During the 3-month long lockdown imposed by the Government, the CDMC collaborated with ward and municipality level authorities to facilitate relief distribution for 11 particularly poor households within their community. This was a crucial support for those who depend on daily wage labor for their livelihood and were unable to work due to lockdown. The CDMC has also collaborated with various stakeholders such as non-governmental organisations to arrange for sanitation and hygiene materials for those households who are not able to afford them. 

Ms Anju Kumari Chaudhary, Field officer at CSDR, who works closely with the CDMC in Bangaun says, “The CDMC is very proactive and resourceful, largely due to effective leadership of the chairperson. Communities really look up to the chairperson, and cooperate with the CDMC’s requests which makes it easier for the Committee to achieve its objectives. The CDMC also has good collaboration with other stakeholders including the municipality, which makes it easier to bring in information and resources”. 

Community trust and transparency is key to a successful CDMC 

The community members believe that the CDMC is very transparent in its operation and activities, which is also crucial component for the success of a CDMC. 

Mr. Shree Ram Chaudhary believes that the CDMC is very inclusive when it comes to women and young people. There is also active participation of Dalit household in CDMC activities. “There are 4 women in the 7 membered committee and women have taken leadership roles in various task force sub committees too. The CDMC is open to suggestions from youths and also is keen to provide opportunities such as skills development trainings, both on and off the farm to youths and women members of the community. I myself attended an off farm skill training last year in Chitwan and am planning to open my own business after the COVID 19 situation deescalates”.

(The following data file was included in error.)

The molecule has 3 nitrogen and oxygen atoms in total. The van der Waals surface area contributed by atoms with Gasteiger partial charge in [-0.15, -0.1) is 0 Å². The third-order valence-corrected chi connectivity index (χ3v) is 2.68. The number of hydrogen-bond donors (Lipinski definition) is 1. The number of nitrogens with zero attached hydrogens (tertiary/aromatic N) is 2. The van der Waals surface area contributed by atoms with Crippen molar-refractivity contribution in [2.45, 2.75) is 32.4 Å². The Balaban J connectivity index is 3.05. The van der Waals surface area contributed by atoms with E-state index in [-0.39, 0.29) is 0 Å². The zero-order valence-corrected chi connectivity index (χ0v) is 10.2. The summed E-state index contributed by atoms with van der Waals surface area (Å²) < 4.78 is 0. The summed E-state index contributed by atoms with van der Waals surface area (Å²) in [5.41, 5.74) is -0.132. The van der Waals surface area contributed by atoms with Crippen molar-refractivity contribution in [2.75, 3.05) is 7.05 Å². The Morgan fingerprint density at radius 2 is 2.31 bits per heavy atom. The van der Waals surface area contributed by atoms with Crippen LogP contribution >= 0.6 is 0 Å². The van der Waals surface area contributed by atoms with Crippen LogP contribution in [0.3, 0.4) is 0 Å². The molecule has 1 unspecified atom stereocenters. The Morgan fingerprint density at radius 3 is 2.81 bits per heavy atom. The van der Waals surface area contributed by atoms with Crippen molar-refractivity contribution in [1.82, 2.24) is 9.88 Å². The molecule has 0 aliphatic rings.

How the pandemic is undermining Committee work 

As mentioned there are many challenges faced by the CDMC as a result of the pandemic. Resource generation is one of the topmost ones, according to chairperson of CDMC Ram Prasad Chaudhary. “This lockdown has been hard on many households in the community economically. Hence, for many households, self-sustenance will be a major challenge and priority. It will be hard to collect resources to continue CDMC’s regular activities in coming future”, he shared. 

The cost of responding to the Coronavirus crisis being partly paid from the disaster response fund (more than 3bn NRP so far) will have a huge impact on the government’s ability to respond to hazards like foods and landslides triggered by the monsoon at a time when disasters are projected to mount. 

The uncertain way forward

The federal government approach to DRR/M has been accused of being too response focused, action is inadequate and too late. The capacity of the newly formed provinces and municipalities/local governments are questionable when it comes to DRR/M. The CDMCs play a key role in supporting the community in the disaster risk reduction and management cycle and improving overall resilience of the community. CDMCs like Bangau have been proactive and have successfully collaborated with stakeholders to improve the community’s resilience. The role of CDMCs is expected to broaden in coming days with governments mandating them to work on overall climate resilience. 

With the ongoing pandemic and the health and economic challenges this creates on a community level the ability to prioritise, fund, and carry out activities for community based DRR/M will continue to be significantly impacted and the fragile DRR/M landscape weaken as a result. 

Local governments should assess the situation and organisational health of all CDMCs and provide necessary support: technical and financial, to strengthen CDMCs and ensure they have the capacity to fulfill their roles and responsibility which are so vital, especially during the pandemic. 

This blog is an adaptation of an article originally posted on the Nepal Flood Resilience Portal on 27 July 2020. You can read the Nepali version of this blog here



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  • Publication date 29 Jul 2020